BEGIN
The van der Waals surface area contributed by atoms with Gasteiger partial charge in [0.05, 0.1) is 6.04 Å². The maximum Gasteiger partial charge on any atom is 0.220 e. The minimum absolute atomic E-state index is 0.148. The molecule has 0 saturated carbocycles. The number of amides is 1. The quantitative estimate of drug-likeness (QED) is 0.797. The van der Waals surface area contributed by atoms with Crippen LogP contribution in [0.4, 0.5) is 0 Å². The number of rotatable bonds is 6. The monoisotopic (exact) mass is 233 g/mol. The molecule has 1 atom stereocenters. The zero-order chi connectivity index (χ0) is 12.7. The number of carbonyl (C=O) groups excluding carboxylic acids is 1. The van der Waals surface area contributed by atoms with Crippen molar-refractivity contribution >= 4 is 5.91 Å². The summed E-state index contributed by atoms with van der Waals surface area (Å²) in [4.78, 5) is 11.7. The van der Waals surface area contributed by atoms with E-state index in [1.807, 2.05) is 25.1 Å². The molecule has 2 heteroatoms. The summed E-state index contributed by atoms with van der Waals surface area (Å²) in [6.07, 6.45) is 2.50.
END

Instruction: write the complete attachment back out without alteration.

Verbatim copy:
The van der Waals surface area contributed by atoms with Gasteiger partial charge in [0.05, 0.1) is 6.04 Å². The maximum Gasteiger partial charge on any atom is 0.220 e. The minimum absolute atomic E-state index is 0.148. The molecule has 0 saturated carbocycles. The number of amides is 1. The quantitative estimate of drug-likeness (QED) is 0.797. The van der Waals surface area contributed by atoms with Crippen LogP contribution in [0.4, 0.5) is 0 Å². The number of rotatable bonds is 6. The monoisotopic (exact) mass is 233 g/mol. The molecule has 1 atom stereocenters. The zero-order chi connectivity index (χ0) is 12.7. The number of carbonyl (C=O) groups excluding carboxylic acids is 1. The van der Waals surface area contributed by atoms with Crippen molar-refractivity contribution >= 4 is 5.91 Å². The summed E-state index contributed by atoms with van der Waals surface area (Å²) in [4.78, 5) is 11.7. The van der Waals surface area contributed by atoms with E-state index in [1.807, 2.05) is 25.1 Å². The molecule has 2 heteroatoms. The summed E-state index contributed by atoms with van der Waals surface area (Å²) in [6.07, 6.45) is 2.50.